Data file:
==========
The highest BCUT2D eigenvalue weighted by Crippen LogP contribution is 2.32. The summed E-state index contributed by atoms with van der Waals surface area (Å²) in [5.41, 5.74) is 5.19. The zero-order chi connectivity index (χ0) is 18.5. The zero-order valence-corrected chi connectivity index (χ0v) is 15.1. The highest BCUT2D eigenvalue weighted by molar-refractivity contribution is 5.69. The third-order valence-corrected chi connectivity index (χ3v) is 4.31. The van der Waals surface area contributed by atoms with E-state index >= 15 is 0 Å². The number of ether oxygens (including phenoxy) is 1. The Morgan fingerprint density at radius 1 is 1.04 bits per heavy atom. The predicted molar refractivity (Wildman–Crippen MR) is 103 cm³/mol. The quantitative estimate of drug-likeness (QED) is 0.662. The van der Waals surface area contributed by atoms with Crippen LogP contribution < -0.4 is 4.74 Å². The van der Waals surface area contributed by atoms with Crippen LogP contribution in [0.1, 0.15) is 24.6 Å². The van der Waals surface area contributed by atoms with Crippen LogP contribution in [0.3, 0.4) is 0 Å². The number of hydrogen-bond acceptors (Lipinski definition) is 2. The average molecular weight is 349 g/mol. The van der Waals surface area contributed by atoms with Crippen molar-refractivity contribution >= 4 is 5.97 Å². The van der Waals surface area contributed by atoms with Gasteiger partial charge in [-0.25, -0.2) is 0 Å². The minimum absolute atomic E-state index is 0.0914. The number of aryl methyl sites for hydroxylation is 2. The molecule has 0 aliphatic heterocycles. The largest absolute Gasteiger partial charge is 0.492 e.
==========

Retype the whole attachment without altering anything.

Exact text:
The highest BCUT2D eigenvalue weighted by Crippen LogP contribution is 2.32. The summed E-state index contributed by atoms with van der Waals surface area (Å²) in [5.41, 5.74) is 5.19. The zero-order chi connectivity index (χ0) is 18.5. The zero-order valence-corrected chi connectivity index (χ0v) is 15.1. The highest BCUT2D eigenvalue weighted by molar-refractivity contribution is 5.69. The third-order valence-corrected chi connectivity index (χ3v) is 4.31. The van der Waals surface area contributed by atoms with E-state index >= 15 is 0 Å². The number of ether oxygens (including phenoxy) is 1. The Morgan fingerprint density at radius 1 is 1.04 bits per heavy atom. The predicted molar refractivity (Wildman–Crippen MR) is 103 cm³/mol. The quantitative estimate of drug-likeness (QED) is 0.662. The van der Waals surface area contributed by atoms with Crippen LogP contribution < -0.4 is 4.74 Å². The van der Waals surface area contributed by atoms with Crippen LogP contribution in [0.1, 0.15) is 24.6 Å². The van der Waals surface area contributed by atoms with Crippen LogP contribution in [0.3, 0.4) is 0 Å². The number of hydrogen-bond acceptors (Lipinski definition) is 2. The average molecular weight is 349 g/mol. The van der Waals surface area contributed by atoms with Crippen molar-refractivity contribution >= 4 is 5.97 Å². The van der Waals surface area contributed by atoms with Gasteiger partial charge in [-0.25, -0.2) is 0 Å². The minimum absolute atomic E-state index is 0.0914. The number of aryl methyl sites for hydroxylation is 2. The molecule has 0 aliphatic heterocycles. The largest absolute Gasteiger partial charge is 0.492 e.